Oil & Gas

Minister offers APPEA “pathway to the future”, while activists arrested

As the APPEA conference launched today, there was a stark divide between discussions inside and outside the event.

© Supplied by Extinction Rebellion
Supplied by Extinction Rebellion South Australia

Police arrested a number of activists today in Adelaide as the conference began, hosting around 2,000 delegates.

Inside, Woodside Energy CEO Meg O’Neill talked about the opportunities facing the industry, while South Australia Minister for Energy and Mining Tom Koutsantonis rolled out the welcome mat.

Oil and gas companies are crucial to achieving net zero by 2050, he said.

“We are thankful you are here. We are happy to be a recipient of APPEA’s largesse in the form of coming here more often,” Koutsantonis said, in comments reported by the Guardian. “The South Australian government is at your disposal, we are here to help and we are here to offer you a pathway to the future.”

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Woodside’s O’Neill noted the debate about the role of gas in Australia.


“We know some in parliament, many in the community, including folks outside this venue, do not really appreciate the central role that natural gas plays in the Australian economy and everyday lives, the role, the vital role that natural gas is playing and will continue to play in reducing Australia’s emissions,” she said.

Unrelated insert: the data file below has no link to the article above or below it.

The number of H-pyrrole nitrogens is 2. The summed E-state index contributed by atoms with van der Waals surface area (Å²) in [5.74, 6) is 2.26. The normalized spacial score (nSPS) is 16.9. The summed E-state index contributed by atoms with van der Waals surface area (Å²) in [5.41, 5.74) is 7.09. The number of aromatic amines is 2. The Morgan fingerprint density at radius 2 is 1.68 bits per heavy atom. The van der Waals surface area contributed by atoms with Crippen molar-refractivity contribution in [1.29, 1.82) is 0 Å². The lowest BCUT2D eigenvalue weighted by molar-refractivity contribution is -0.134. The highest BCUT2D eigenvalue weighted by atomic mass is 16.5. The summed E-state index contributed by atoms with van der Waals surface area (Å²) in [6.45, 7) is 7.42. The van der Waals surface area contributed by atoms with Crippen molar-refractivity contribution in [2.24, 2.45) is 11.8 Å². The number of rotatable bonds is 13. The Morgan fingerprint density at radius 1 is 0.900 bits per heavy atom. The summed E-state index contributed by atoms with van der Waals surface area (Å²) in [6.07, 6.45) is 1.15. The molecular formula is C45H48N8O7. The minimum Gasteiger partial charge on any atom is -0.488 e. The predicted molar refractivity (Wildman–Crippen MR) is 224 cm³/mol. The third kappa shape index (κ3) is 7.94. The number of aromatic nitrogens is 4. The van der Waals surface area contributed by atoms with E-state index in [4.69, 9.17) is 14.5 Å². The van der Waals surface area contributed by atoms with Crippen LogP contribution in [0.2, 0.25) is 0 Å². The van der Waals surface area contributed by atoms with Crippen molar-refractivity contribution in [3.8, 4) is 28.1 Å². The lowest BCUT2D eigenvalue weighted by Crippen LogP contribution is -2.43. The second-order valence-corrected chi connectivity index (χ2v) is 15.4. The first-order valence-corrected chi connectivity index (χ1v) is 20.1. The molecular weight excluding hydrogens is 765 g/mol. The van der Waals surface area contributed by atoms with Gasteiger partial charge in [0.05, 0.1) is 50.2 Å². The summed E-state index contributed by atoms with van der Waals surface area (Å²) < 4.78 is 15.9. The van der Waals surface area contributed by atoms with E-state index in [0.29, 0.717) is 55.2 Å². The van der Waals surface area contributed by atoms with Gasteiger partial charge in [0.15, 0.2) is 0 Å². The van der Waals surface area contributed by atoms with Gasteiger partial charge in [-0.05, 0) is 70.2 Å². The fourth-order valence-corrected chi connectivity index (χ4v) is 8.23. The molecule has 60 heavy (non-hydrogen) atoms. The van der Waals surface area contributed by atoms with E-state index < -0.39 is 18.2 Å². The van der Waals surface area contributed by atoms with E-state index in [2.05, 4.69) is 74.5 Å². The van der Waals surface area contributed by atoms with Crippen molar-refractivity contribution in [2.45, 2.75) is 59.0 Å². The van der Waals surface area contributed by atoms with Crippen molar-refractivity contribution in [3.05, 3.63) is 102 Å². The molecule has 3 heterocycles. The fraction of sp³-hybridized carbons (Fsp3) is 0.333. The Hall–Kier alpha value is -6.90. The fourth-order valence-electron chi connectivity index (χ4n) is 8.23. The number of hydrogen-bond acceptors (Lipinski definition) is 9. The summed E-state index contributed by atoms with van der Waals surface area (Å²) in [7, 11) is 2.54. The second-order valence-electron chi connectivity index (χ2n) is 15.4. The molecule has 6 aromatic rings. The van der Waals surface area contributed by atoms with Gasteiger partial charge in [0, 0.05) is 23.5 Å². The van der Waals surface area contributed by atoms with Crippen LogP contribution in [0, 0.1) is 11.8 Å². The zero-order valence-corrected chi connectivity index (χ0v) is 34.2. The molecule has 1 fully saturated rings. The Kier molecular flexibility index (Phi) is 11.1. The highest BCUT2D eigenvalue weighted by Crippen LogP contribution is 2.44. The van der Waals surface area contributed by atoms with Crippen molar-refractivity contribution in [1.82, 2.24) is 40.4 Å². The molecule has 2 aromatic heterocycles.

The industry sees a need to do more, she continued. APPEA is launching a public awareness campaign in an attempt to make the case to the Australian public.

O’Neill pointed to the need for gas as an alternative to coal and in providing energy security.

APPEA this year has the theme of “Lead, shape, innovate – accelerating to net zero”. Hydrogen and CCS were hot topics at the show,

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Woodside’s O’Neill said Australia had an opportunity to become a “regional CO2 storage leader”, offering to help countries such as Japan and South Korea.

“Our gas industry is extremely well placed to be that partner and develop CCUS, given our expertise in geological storage and large infrastructure projects,” she said. Developing CCS projects in nine zones across Australia, the industry could offer a way forward to hard to abate sectors.

“In a way it’s like carpooling emissions, with the goal of reaching net zero as quickly and cost efficiently as we can. But this will only happen if Australia gets the investment environment right,” O’Neill said. Currently, it is falling short, the Woodside exec said.


Minister Koutsantonis recently launched a hydrogen act for South Australia. The plan is to create a one-stop shop for oversight of the sector. The act, though, focuses on green hydrogen – produced from renewable energy.

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O’Neill said such a move was welcome. However, she called for the “inclusion of low carbon hydrogen from natural gas with CCUS, which today represents the lowest cost and most advanced pathway available”.

Protests outside the event involved Extinction Rebellion South Australia. Two activists were arrested at the South Australian Drill Core Research Library. More glued themselves to roads to prevent access to car parking.

The group made it clear there was “lots more planned” for this week. It is planning to carry out “Climate Criminal Awards” on May 17 and a rally on May 18.

© Supplied by Extinction Rebellion
Supplied by Extinction Rebellion South Australia

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